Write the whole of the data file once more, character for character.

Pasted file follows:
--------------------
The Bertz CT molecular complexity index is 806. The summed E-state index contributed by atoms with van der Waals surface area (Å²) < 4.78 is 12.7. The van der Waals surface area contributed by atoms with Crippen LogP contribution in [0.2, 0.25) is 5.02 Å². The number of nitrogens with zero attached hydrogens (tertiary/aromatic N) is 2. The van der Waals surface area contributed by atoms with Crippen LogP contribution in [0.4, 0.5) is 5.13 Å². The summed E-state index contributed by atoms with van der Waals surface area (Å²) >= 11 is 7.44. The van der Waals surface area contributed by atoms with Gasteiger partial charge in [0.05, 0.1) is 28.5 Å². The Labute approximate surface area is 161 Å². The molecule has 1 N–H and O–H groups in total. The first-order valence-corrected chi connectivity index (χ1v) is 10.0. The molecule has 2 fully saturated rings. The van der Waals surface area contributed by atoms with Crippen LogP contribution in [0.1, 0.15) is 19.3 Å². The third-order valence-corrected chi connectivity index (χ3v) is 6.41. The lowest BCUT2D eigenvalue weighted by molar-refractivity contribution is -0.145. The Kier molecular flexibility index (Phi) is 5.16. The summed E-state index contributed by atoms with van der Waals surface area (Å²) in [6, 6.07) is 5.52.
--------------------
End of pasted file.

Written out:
The Bertz CT molecular complexity index is 806. The summed E-state index contributed by atoms with van der Waals surface area (Å²) < 4.78 is 12.7. The van der Waals surface area contributed by atoms with Crippen LogP contribution in [0.2, 0.25) is 5.02 Å². The number of nitrogens with zero attached hydrogens (tertiary/aromatic N) is 2. The van der Waals surface area contributed by atoms with Crippen LogP contribution in [0.4, 0.5) is 5.13 Å². The summed E-state index contributed by atoms with van der Waals surface area (Å²) >= 11 is 7.44. The van der Waals surface area contributed by atoms with Gasteiger partial charge in [0.05, 0.1) is 28.5 Å². The Labute approximate surface area is 161 Å². The molecule has 1 N–H and O–H groups in total. The first-order valence-corrected chi connectivity index (χ1v) is 10.0. The molecule has 2 fully saturated rings. The van der Waals surface area contributed by atoms with Crippen LogP contribution in [0.1, 0.15) is 19.3 Å². The third-order valence-corrected chi connectivity index (χ3v) is 6.41. The lowest BCUT2D eigenvalue weighted by molar-refractivity contribution is -0.145. The Kier molecular flexibility index (Phi) is 5.16. The summed E-state index contributed by atoms with van der Waals surface area (Å²) in [6, 6.07) is 5.52.